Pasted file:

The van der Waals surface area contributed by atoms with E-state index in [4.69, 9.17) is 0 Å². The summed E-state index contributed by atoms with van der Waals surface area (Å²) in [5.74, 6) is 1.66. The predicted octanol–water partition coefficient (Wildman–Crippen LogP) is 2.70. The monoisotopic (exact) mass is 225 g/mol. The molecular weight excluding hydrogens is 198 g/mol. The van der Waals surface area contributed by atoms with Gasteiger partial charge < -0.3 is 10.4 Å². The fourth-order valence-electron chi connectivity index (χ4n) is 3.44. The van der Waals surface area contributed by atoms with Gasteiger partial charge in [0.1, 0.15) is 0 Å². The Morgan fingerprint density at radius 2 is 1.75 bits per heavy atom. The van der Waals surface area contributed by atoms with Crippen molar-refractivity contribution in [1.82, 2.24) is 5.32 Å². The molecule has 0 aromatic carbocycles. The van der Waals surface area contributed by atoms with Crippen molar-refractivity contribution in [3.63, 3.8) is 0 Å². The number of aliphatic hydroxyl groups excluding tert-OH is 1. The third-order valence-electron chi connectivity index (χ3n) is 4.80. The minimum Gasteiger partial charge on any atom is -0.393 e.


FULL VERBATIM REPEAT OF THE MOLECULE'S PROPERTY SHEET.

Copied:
The van der Waals surface area contributed by atoms with E-state index in [4.69, 9.17) is 0 Å². The summed E-state index contributed by atoms with van der Waals surface area (Å²) in [5.74, 6) is 1.66. The predicted octanol–water partition coefficient (Wildman–Crippen LogP) is 2.70. The monoisotopic (exact) mass is 225 g/mol. The molecular weight excluding hydrogens is 198 g/mol. The van der Waals surface area contributed by atoms with Gasteiger partial charge < -0.3 is 10.4 Å². The fourth-order valence-electron chi connectivity index (χ4n) is 3.44. The van der Waals surface area contributed by atoms with Gasteiger partial charge in [0.1, 0.15) is 0 Å². The Morgan fingerprint density at radius 2 is 1.75 bits per heavy atom. The van der Waals surface area contributed by atoms with Crippen molar-refractivity contribution in [1.82, 2.24) is 5.32 Å². The molecule has 0 aromatic carbocycles. The van der Waals surface area contributed by atoms with Crippen molar-refractivity contribution in [3.63, 3.8) is 0 Å². The number of aliphatic hydroxyl groups excluding tert-OH is 1. The third-order valence-electron chi connectivity index (χ3n) is 4.80. The minimum Gasteiger partial charge on any atom is -0.393 e.